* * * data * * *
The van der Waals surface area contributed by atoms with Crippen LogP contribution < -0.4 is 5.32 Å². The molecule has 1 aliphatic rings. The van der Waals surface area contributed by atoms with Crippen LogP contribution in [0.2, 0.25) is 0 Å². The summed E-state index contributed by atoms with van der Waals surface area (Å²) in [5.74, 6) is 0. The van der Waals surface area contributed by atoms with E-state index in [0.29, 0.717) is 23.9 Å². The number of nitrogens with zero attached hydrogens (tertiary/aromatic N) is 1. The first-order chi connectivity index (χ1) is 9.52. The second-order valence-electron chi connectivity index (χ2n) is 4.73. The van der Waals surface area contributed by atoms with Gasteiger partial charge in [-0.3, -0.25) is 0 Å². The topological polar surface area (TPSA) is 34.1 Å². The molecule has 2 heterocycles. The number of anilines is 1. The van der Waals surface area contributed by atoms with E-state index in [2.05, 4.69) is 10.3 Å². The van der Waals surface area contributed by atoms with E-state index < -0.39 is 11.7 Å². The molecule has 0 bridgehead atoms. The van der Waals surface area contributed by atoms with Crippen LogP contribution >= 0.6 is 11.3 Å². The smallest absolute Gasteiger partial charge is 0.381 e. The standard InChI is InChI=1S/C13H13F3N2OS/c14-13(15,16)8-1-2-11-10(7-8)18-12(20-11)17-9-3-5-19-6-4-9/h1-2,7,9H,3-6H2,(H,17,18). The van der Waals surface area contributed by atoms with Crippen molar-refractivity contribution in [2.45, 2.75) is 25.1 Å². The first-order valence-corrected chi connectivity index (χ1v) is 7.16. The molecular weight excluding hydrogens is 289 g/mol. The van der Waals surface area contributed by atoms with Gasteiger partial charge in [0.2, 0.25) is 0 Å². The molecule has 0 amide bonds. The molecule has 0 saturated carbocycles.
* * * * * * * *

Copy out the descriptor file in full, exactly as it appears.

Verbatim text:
The van der Waals surface area contributed by atoms with Crippen LogP contribution < -0.4 is 5.32 Å². The molecule has 1 aliphatic rings. The van der Waals surface area contributed by atoms with Crippen LogP contribution in [0.2, 0.25) is 0 Å². The summed E-state index contributed by atoms with van der Waals surface area (Å²) in [5.74, 6) is 0. The van der Waals surface area contributed by atoms with E-state index in [0.29, 0.717) is 23.9 Å². The number of nitrogens with zero attached hydrogens (tertiary/aromatic N) is 1. The first-order chi connectivity index (χ1) is 9.52. The second-order valence-electron chi connectivity index (χ2n) is 4.73. The van der Waals surface area contributed by atoms with Gasteiger partial charge in [-0.3, -0.25) is 0 Å². The topological polar surface area (TPSA) is 34.1 Å². The molecule has 2 heterocycles. The number of anilines is 1. The van der Waals surface area contributed by atoms with E-state index in [2.05, 4.69) is 10.3 Å². The van der Waals surface area contributed by atoms with E-state index < -0.39 is 11.7 Å². The molecule has 0 bridgehead atoms. The van der Waals surface area contributed by atoms with Crippen LogP contribution >= 0.6 is 11.3 Å². The smallest absolute Gasteiger partial charge is 0.381 e. The standard InChI is InChI=1S/C13H13F3N2OS/c14-13(15,16)8-1-2-11-10(7-8)18-12(20-11)17-9-3-5-19-6-4-9/h1-2,7,9H,3-6H2,(H,17,18). The van der Waals surface area contributed by atoms with Crippen molar-refractivity contribution in [2.45, 2.75) is 25.1 Å². The first-order valence-corrected chi connectivity index (χ1v) is 7.16. The molecular weight excluding hydrogens is 289 g/mol. The van der Waals surface area contributed by atoms with Gasteiger partial charge in [0.2, 0.25) is 0 Å². The molecule has 0 amide bonds. The molecule has 0 saturated carbocycles.